All laparoscopies were performed with the patient under general anesthesia with an endotracheal tube installed by the senior author of this article. After inserting of an 11-mm trocar intraumbilically, the single laparoscope (Storze, Germany) was passed into the pelvic cavity. Then a 6-mm suprapubic trocar was inserted in the left side. After careful examination of the pelvic cavity, patients with any other abnormality were excluded from the study.

Cauterization of ovaries was performed as recommended by Gjoannaess2 by using a unipolar current (300 W to 400 W, 5 to 6 seconds at each point).

At the end of the operation, 500 mL of ringers lactate solution was left in the pelvic cavity as recommended by Naether et al.4

None of the patients had any complications after laparoscopy. After excluding the patients from any other pelvic abnormalities, 187 patients remained (67 in group I, 57 in group II, and 63 in group III). All patients were followed up for 12 months. Twelve-month pregnancy and live birth rates were compared among the 3 groups by using Pearson χ2.

Each of the 4 confounding variables (age, BMI, duration of infertility, and percentage of primary infertility) were compared among the 3 groups by using 1-way ANOVA.


Table 1 provides a comparison of the age, BMI, duration of infertility, and type of infertility among the 3 groups, with no statistical difference. Table 2 provides a comparison of 12-month pregnancy rates and live birth rates among the 3 groups. Twelve-month pregnancy rates (P=0.016) and live birth rates (P=0.004) were statistically different among the 3 groups.

Considering the use of 5 points as the basic method, no significant difference was noted between groups 1 and 2 (P=0.835 for 12-month pregnancy rates and P=0.353 for live birth rates), but both rates in group 3 were significantly better than those in group 1 (P=0.009 for pregnancy rate and P=0.001 for live birth rate).


In 1984, Gjoannaess2 introduced the method of ovarian cauterization via laparoscopy, but the ideal number of points of cauterization came into question. Armer et al3 used 4 points of ovarian cauterization and stated that ovarian diathermy can initiate regular ovulation in women with polycystic ovaries although the mechanism is uncertain. On the other hand, Neather4 emphasized the importance of androgen-making tissues. He showed that a decrease in total serum testosterone concentration is proportional to the number of points of cauterization.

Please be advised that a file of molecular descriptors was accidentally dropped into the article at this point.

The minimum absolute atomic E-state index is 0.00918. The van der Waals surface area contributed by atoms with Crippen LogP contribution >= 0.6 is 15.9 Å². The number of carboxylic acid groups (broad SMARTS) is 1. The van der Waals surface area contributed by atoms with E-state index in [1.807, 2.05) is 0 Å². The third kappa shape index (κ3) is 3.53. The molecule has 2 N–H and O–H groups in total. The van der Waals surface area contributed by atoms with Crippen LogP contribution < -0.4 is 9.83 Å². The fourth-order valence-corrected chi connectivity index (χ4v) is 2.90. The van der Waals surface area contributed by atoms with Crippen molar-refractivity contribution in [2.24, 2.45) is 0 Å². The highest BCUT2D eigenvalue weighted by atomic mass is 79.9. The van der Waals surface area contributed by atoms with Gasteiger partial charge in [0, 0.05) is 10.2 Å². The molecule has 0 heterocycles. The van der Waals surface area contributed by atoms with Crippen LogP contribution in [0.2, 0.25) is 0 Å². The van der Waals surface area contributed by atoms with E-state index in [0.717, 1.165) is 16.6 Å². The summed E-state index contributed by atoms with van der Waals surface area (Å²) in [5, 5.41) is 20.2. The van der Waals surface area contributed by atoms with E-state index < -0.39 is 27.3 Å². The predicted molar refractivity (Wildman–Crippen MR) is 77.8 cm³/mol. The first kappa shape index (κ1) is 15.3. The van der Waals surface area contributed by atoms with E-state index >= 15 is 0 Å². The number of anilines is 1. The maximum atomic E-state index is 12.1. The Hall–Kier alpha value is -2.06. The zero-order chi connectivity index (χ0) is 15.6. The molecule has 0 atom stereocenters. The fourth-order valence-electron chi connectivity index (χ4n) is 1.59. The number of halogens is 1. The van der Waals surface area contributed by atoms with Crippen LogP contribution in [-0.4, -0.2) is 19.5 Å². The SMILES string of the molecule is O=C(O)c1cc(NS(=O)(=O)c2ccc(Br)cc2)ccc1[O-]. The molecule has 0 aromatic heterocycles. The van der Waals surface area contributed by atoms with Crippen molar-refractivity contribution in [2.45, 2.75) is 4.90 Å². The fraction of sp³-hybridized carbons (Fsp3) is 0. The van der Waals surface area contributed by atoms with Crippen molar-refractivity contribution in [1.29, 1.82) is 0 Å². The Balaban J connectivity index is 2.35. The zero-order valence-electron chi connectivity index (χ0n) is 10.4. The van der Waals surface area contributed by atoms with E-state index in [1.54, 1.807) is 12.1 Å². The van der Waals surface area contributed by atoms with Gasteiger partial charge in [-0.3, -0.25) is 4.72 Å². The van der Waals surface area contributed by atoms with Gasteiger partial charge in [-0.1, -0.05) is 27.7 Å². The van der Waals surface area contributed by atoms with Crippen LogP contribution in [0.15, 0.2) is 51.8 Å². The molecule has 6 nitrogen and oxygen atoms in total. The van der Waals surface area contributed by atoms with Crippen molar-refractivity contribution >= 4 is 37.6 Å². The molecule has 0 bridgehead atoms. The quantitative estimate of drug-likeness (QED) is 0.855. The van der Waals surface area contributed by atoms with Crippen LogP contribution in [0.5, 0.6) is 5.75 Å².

However, Armer et al3 believe that using more points of ovarian cauterization increases the risk of periadenexal adhesion that could have negative effects on future pregnancies of the patient.

To our knowledge, no prospective, randomized study answers this contradiction.5,6 Our study showed that pregnancy rates and, more importantly, live birth rates are significantly higher at 15 points of cauterization compared with 5 points and 10 points. Because more damage to the ovary could increase the risk of adhesion formation and at the same time result in a greater decrease in androgen-making tissues, our study shows that the decrease in androgen-making tissues is more important. Our previous finding,7 showing that the rate of adhesion formation after ovarian cauterization is generally low, supports our present findings.

Furthermore, Greenblatt and Casper8 found no correlation between the degree of ovarian damage and subsequent adhesion formation.


In a prospective, randomized study of 187 patients with PCOD, we found that ovarian cauterization of 15 points results in higher pregnancy and live birth rates compared with the rates with cauterization of 5- and 10-points.


Financial support was provided by Dabirashrafi Fertility and Endoscopy Research Center, Tehran, Iran.

1.. Donesky BW,Adashi EY. Surgically induced ovulation in the polycystic ovary syndrome: wedge resection revisited in the age of laparoscopy. Fertil Steril. Year: 1995;63:439–4637851570
2.. Gjoannaess H. Polycystic ovarian syndrome treated by ovarian electrocautery through the laparoscope. Fertil Steril. Year: 1984;41:20–256692959
3.. Armer NA,McGarrigie HHG,Honour JW,Holownia P,Jacobs HS,Lachelin GCL. Laparoscopic ovarian diathermy in the management of anovulatory infertility in women with polycystic ovaries: endocrine changes and clinical out come. Fertil Steril. Year: 1990;53:45–492136836
4.. Naether OGJ,Fischer R,Weise HC,Geiger Kotaler L,Delfs T,Rudolf K. Laparoscopic electrocoagulation of the ovarian surface in infertile patients with polycystic ovarian disease. Fertil Steril. Year: 1993;60:88–948513964
5.. Shoham Z,Howles CM,Jacobs HS. Female infertility therapy (current practice). Martin Dunitz LTD: United Kingdom; Year: 1999
6.. Pirwany I,Tulandi T. Laparoscopic treatment of polycystic ovaries: is it time to relinquish the procedure?Fertil Steril. Year: 2003; 80:241–25112909478
7.. Dabirashrafi H,Mohammad K,Behjatnia Y,et al. Adhesion formation after ovarian electrocauterization in patients with PCO syndrome. Fertil Steril. Year: 1991;55:1200–12012037115
8.. Greenblatt E,Casper RF. Adhesion formation after laparoscopic ovarian cautery for PCOS: lack of correlation with pregnancy rate. Fertil Steril. Year: 1993;60:766–7698224258

[TableWrap ID: T1] Table 1. 

Comparison of Age, Body Mass Index, Duration of Infertility, and Percent of Primary Infertility Between Groups I, II and III

Characteristics 15 Points (n = 63) 10 Points (n = 57) 5 Points (n = 67) P Value
Age 25.7+3.95 25.1+3.91 26.61+5.62 0.107
BMI 26.69+4.48 28.48+4.38 27.44+4.62 0.98
Duration of infertility 4.25+.59 3.96+2.48 4.48+3.20 0.439
Percent of primary infertility 76.2% 61.4% 71.6% 0.197

[TableWrap ID: T2] Table 2. 

Shows Comparison of Pregnancy Rate and Live Birth Rate Between Groups I, II and III

Outcomes 15 Points (n = 63) 10 Points (n = 57) 5 Points (n = 67) P Value
12 months pregnancy rate 33 (52.4%) 18 (31.6%) 20 (29.9%) 0.016
Live birth rate 30 (47.6%) 16 (28.1%) 14 (20.9%) 0.004

Article Categories:
  • Scientific Papers

Keywords: Laparoscopic ovarian electrocauterization, Ovarian drilling, Polycystic ovarian disease.